T. Austin-Sparks on the Summing Up of All Things in Christ and the Meaning of History

What is the Governing Question of Human History?

Or isn’t there one?

If we look at history from a biblical perspective, we should be able to find one.

Austin-Sparks gave an answer to the question in the second chapter of his book, The Stewardship of the Mystery.

Before I get to his answer, I want to share some other quotes from that chapter that will put it in context.

Austin-Sparks was talking about this statement found in Ephesians: “…making known to us the mystery of his will, according to his purpose, which he set forth in Christ as a plan for the fullness of time, to unite all things in him, things in heaven and things on earth.” (Ephesians 1:9-10, ESV)

Have you ever tried to elaborate on that? You may indeed have an idea about what it means. Many do. But for most people, it’s an idea they have never personally articulated.

There are good reasons for this. No matter how eloquent we are, we will fall short of the full idea that Paul had in mind when he wrote that sentence. Plus, we might make get some things wrong, and we wouldn’t want to do that about something so important.

Yet there are also good reasons for trying to say more about what it will look like when these verses are fulfilled. These words were given for our meditation. They are designed to focus our vision and lift it above the things of this world.

Austin-Sparks did elaborate on Ephesians 1:10 in The Stewardship of the Mystery. Below is an example from the second chapter of that book. He had been talking about Ephesians, but these comments are directly about the related promise of Romans 8:29, that we would be “conformed to the image of his Son”:

“Those are not mere words. In the creation according to God there will be nothing but what is of Christ. It is important to realize that. That will govern a good deal that we may have yet to say. Thank God, you and I will not be as we are. It is not to be Christ and us; all is to be Christ. That is to say, Christ will be so corporately expressed that, the question of Deity apart, the moral and spiritual essence of Christ will utterly govern every other unit in the universe. It will be Christ in that sense; one great universal, collective, corporate Christ! Yes, there will be multitudes which no man can number, yet so conformed to the image of Christ that, looking at any one or all of these, spiritual conformity to Christ will be seen. We are not saying that Christ is to lose His individuality, to be absorbed in some inclusiveness where all His own personal distinctiveness ceases; we are saying that, when conformed to His image, we are to be as one great person, the Body of Christ perfected, a corporate and collective expression of what Christ is.”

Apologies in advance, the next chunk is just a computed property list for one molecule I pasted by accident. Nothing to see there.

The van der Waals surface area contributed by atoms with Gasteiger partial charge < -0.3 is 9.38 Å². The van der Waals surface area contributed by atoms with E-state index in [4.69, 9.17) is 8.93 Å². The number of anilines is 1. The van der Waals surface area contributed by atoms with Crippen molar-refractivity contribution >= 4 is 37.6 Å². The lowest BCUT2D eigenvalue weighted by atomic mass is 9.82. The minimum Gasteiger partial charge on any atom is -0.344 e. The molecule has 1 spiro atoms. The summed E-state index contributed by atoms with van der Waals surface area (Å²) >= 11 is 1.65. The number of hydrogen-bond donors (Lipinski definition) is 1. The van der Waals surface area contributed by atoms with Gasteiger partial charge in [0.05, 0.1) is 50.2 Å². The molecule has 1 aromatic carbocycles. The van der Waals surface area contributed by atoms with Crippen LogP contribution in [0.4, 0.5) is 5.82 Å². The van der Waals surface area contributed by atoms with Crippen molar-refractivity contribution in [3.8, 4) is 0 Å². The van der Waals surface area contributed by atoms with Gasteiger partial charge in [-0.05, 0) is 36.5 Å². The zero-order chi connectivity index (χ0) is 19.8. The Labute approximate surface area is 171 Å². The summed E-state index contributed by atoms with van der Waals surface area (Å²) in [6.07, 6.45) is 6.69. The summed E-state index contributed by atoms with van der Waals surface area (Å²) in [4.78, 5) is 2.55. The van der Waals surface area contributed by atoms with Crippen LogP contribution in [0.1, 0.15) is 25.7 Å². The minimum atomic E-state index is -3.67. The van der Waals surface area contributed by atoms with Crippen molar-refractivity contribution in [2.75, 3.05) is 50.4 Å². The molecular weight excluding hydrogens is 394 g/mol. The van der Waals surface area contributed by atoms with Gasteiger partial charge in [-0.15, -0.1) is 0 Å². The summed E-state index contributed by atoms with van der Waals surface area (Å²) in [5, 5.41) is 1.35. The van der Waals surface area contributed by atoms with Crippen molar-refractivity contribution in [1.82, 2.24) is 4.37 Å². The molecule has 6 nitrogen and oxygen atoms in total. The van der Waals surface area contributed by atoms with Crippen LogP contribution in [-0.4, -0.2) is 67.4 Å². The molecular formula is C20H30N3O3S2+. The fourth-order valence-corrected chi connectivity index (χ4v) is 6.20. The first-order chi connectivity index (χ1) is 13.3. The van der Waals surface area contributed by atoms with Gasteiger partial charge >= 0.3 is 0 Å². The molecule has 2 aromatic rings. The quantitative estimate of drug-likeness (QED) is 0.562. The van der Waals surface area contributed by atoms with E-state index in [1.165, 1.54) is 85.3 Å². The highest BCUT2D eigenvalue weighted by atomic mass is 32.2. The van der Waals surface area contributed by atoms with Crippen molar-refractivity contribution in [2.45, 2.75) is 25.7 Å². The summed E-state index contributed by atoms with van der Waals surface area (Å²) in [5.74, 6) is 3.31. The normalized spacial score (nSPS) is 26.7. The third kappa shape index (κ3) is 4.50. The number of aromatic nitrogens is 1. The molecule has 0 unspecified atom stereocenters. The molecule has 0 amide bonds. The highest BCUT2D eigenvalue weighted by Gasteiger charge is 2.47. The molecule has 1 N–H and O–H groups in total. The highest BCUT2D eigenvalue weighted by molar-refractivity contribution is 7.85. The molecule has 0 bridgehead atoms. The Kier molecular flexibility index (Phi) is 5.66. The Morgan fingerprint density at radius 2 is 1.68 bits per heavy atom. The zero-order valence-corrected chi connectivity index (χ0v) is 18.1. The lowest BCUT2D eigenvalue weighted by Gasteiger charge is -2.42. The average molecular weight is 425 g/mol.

In this definition, Austin-Sparks stresses unity without sacrificing individuality. Christ keeps his “personal distinctiveness,” and it looks like we do to.

It’s a good definition. It stretches the imagination without sacrificing either conformity or diversity. These two things need to be balanced against each other in our present world, so it’s hard to imagine a world in which they don’t. (The same can be said about freedom and obedience.)

The Place of Humanity in the Eternal Purpose of God

From Adam’s transgression, sin spread to all the world and fills human history.

That says something about the power and influence of sin.

But doesn’t it say just as much, or more, about the power and influence of man?